To be more descriptive, the 2018 Genesis G80 Sport could have been named Increment.
When you’re building a new luxury brand, as Hyundai of South Korea is doing, you need to take it incrementally, or in steps.
The G80 AWD 3.3T Sport, the subject here, is the second step in a process that has caused some confusion among buyers but likely will shake out eventually.
The original Genesis was a full-size, rear-drive sedan introduced as the flagship of the Hyundai lineup in 2008. Since then, the company has ramped up its reputation for quality, reliability and a diversity of interesting vehicles. In 2012, it took on the reigning Big Guys — BMW, Mercedes-Benz, etc. — with the Equus, a full-size, full-yacht luxury car.
With the Equus and the Genesis, Hyundai had the makings of a separate luxury brand, following in the tire tracks of Acura, which arrived from Honda in 1986, and Toyota and Nissan, which spun off the Lexus and Infiniti brands in1989.
It can be dicey. Lexus has been an unqualified success. Acura and Infiniti, despite a plethora of desirable vehicles, have struggled to have their names spoken in the same breath with Jaguar or Audi. Mazda tried with Amati in 1992 but flopped.
Hyundai at least merits a medal for bravery. That could happen regardless of whether the Genesis nameplate succeeds. It’s too early to tell, but there’s little question that Genesis has delivered competitive, quality products, though they are but a blip on the sales charts, selling at an annual rate of fewer than 20,000 together in 2017.
With the arrival of the G80, there now are two Genesis models. The top of the line is the full-size G90, formerly the Hyundai Equus.
For now, the 2018 G80 shares the same power train with the G90. It also is classified as a full-size car by the EPA. It is 16 feet 5 inches long with 106 cubic feet of space for passengers and a trunk of 15 cubic feet. The G90 is six inches longer at 17 feet one inch, 113 cubic feet for passengers and 16 cubic feet of trunk volume.
Both cars use an 8-speed automatic transmission that can be shifted manually with paddles mounted on the steering wheel. But the personalities of the G80 and G90 are quite different, especially given the enhancements of the tested G80 Sport with all-wheel drive.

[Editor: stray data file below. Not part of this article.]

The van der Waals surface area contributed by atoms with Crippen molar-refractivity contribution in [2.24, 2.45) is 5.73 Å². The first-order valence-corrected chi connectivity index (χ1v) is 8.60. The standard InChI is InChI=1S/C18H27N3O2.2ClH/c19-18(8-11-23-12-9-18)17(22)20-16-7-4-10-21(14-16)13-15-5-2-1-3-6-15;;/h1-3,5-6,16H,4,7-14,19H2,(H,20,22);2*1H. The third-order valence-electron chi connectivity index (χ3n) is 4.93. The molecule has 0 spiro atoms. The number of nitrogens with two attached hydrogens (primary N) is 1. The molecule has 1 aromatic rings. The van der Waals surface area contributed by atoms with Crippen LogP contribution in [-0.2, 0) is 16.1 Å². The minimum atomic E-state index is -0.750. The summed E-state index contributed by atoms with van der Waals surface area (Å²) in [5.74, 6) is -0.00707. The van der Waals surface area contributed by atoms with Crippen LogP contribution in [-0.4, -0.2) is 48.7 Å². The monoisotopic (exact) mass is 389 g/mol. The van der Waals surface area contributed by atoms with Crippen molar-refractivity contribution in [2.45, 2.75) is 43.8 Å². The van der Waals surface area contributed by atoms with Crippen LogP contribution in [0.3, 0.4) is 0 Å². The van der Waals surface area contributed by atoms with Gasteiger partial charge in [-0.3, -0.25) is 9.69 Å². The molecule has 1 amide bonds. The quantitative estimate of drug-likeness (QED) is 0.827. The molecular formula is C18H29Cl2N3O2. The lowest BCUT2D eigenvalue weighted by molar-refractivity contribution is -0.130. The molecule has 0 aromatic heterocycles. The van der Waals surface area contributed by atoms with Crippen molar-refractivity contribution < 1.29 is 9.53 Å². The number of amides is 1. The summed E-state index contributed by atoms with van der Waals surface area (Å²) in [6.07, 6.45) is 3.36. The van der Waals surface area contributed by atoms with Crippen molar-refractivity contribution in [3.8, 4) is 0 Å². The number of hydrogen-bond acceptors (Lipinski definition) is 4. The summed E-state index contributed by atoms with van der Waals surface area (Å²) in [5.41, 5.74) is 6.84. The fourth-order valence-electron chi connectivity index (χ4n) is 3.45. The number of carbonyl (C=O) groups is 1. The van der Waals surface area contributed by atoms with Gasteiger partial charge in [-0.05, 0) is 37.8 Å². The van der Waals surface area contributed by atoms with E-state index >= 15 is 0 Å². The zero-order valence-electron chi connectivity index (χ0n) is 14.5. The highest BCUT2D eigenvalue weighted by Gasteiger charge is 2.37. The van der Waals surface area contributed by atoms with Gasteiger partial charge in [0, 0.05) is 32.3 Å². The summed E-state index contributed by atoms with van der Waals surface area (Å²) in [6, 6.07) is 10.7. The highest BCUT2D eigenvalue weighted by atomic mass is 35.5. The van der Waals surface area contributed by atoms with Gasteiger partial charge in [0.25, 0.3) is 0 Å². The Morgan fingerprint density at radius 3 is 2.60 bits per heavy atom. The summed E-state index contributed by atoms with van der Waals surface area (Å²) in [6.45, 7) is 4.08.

This is an attractive, satisfying luxury car with few faults and a more than competitive price. At $58,725, the test car likely would be out of reach for many buyers. But against its chosen competitors, it is a bargain.
For example, though BMW owners might sniff at the comparison, the G80 Sport stacks up well — though not in every category — against the BMW 540i xDrive, reviewed recently in this column.
Both have all-wheel drive; twin-turbo V6 engines with similar hp of 365 for the Genesis and 335 for the 540i; eight-speed automatic transmissions with manual shift modes; the Genesis is two inches longer at 16 feet 5 inches, with an interior volume of 121 cubic feet compared to the BMW’s 117; the BMW weighs about 500 lbs less at 4,170 lbs, and the BMW’s combined fuel economy is 23 mpg compared to 20 for the Genesis.
The big difference is the price. Fully equipped, the Genesis’s sticker price of $58,725 was less than the BMW’s base price of $59,745. With options, however, the BMW’s bottom line price came to $82,360.
Another comparison, to the Cadillac CT6 Platinum with all-wheel drive: twin-turbo V6, 404 hp, 8-speed automatic transmission, 17-feet long, 122 cubic feet interior volume, weight of 4,370 lbs and combined fuel economy of 21 mpg. The Caddy’s bottom-line sticker: $91,580.
You could argue that the 540i delivers better driving dynamics and the Caddy may have more luxurious touches, but the G80 is no slouch, with three driving modes: Eco; Normal; and Sport. Using the last, it will accelerate to 60 mph in the five-second range with a top speed of 135.
It is a handsome car with an imposing grille and sensuous lines; Lexus-like interior silence and comfortable ride; roomy and well-bolstered seating for four (forget the center-rear position); panoramic sunroof with an opaque sunshade of a suede-like material; intuitive touch-screen infotainment functions with backup buttons; and organic safety equipment.
There’s nothing not to like. But the Genesis brand sorely needs a crossover sport utility vehicle.
- Model: 2018 Genesis G80 AWD 3.3T Sport four-door sedan.
- Engine:3-liter V6, twin turbochargers, 365 hp, 375 lb-ft torque.
- Transmission: 8-speed automatic with manual shift mode and all-wheel drive.
- Overall length: 16 feet 5 inches.
- EPA passenger/trunk volume: 106/15 cubic feet
- Weight: 4,690 pounds.
- EPA city/highway/combined fuel consumption: 17/24/20 mpg.
- Base price, including destination charge: $58,725.
- Price as tested: $58,725.
Disclaimer: The manufacturer provided the vehicle used to conduct this test drive and review.
Photos (c) Genesis.